6. Pariah (Part 2)

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Watching Aenea and Arik practice did not tempt me to sneak away from the tent and make my way home. It tempted me to run home. The morning passed slowly and painfully.

For over an hour, I stretched every muscle and ligament of my body, until I felt as if I were made of rubber. Next, I performed calisthenics, jumping in place until I was panting, squatting until my leg muscles were afire, and pressing myself to the floor until my arms shook. By the end of it, I was drenched in sweat and certain the trainers' animal tent smelled better.

Aenea and Arik could bend nearly as well as the contortionists. They stretched and flipped to warm up and, perhaps a little, to show off to me. Aenea always shot me a smug, triumphant smirk after landing from a flip or a cartwheel, chin high, arms held above her head. I would attempt to copy them, and usually fail. I would exert too little force and lose momentum mid-roll, or I would propel myself so hard that I would slide off the mat and across the rock swept free of sand, leaving my skin and my dignity shredded. I had the strength and balance to hold myself on my hands, but my legs waggled in the air like twigs in a breeze, while theirs pointed toward the top of the tent, unmoving as stone.

Their practice continued long after mine. Instead, I was handed over to the workers and given the most menial of tasks to prepare for the circus act that evening. I scrubbed stains from benches under the big top, holding my nose and trying not to think about what the foul crusts might be. The workers barked instructions at me, calling me "boy" and expecting me to know where the brooms and rags were as if I had been working there for years. By noon, I had stocked the entrance booth that Frit would man later on with rolls of tickets, and arranged the props for the show neatly in the backstage area.

At lunch, I asked the cook for a second helping of dry roast beef and vegetables. He laughed and motioned for me to move along. With hunger in my stomach and my limbs aching and trembling, I refused to move until he gave me another slice of beef. To me, it was a moment of triumph.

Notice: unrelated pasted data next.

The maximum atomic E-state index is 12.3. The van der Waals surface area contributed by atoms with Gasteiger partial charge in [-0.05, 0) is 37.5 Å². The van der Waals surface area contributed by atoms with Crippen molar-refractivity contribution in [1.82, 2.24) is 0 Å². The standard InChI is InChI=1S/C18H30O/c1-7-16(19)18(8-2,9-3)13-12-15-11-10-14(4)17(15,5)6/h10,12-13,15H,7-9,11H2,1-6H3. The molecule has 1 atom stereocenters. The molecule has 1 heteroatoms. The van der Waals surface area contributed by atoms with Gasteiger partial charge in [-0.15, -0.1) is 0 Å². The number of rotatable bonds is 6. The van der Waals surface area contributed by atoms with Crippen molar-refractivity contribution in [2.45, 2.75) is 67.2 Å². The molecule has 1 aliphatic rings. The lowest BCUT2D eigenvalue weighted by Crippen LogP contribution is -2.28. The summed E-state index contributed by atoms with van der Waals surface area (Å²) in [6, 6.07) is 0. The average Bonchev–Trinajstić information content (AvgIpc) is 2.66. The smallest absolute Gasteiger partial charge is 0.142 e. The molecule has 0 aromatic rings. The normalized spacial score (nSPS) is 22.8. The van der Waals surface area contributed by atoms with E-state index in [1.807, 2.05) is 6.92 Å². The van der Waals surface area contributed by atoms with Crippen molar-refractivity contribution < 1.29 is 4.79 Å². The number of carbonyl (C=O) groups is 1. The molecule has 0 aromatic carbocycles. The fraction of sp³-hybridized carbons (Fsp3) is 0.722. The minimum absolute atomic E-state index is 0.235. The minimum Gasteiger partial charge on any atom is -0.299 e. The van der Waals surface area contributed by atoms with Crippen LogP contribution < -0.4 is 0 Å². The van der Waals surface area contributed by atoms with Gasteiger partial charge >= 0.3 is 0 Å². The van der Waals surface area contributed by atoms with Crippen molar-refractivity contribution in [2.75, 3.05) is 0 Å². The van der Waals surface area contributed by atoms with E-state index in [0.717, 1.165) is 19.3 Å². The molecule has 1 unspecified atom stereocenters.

The relief was short-lived, however. Jive, the red clown, had been standing behind me in the queue, and as I turned to leave, he stuck his foot out. I tripped and fell, my plate tumbling into the sand. I stood, wiping sand from my much-patched clothing. Jive leered at me. He was an ugly fellow, with eyes too small, mouth and teeth too big, and a crooked nose and sallow skin.

I took a deep breath and resisted a growing urge to reach out and strike him.

"Won't be much of a trapeze artist if you bumble about like that, will you, boy?" he asked.

I brushed more sand from my pants and shirt. A boy would hit him, and not even hesitate at the thought of a brawl. But the clown was much larger than me, and I had no confidence in my ability to throw a punch. He'd fight dirty. My only option was to lash out with a cutting, witty barb. But my tongue was blunt and thick in my mouth and nothing came to mind. Instead, I picked up my plate from the sand, dusted it off as well as I could, and held it out for more food. The cook gave me two helpings. Jive tried to trip me again, but I nimbly hopped over his foot, balancing the plate in my hand. His eyebrows rose and he cocked his head to the side. I nodded to him and sat down alone at a table to eat my meal mostly free of sand, hoping that that would be the end of it.

After lunch, all I wanted to do was fall asleep. I had never been so exhausted, even after a day of playing in the for- est with Cyril and Oswin or after an afternoon climbing scaffolding.

Instead, I was thrown to the lions.

Tym, the animal trainer, stood in front of the animal tent and said just enough to be understood.

Pantomime (Micah Grey #1) - First Six Chapters *COMPLETE*Where stories live. Discover now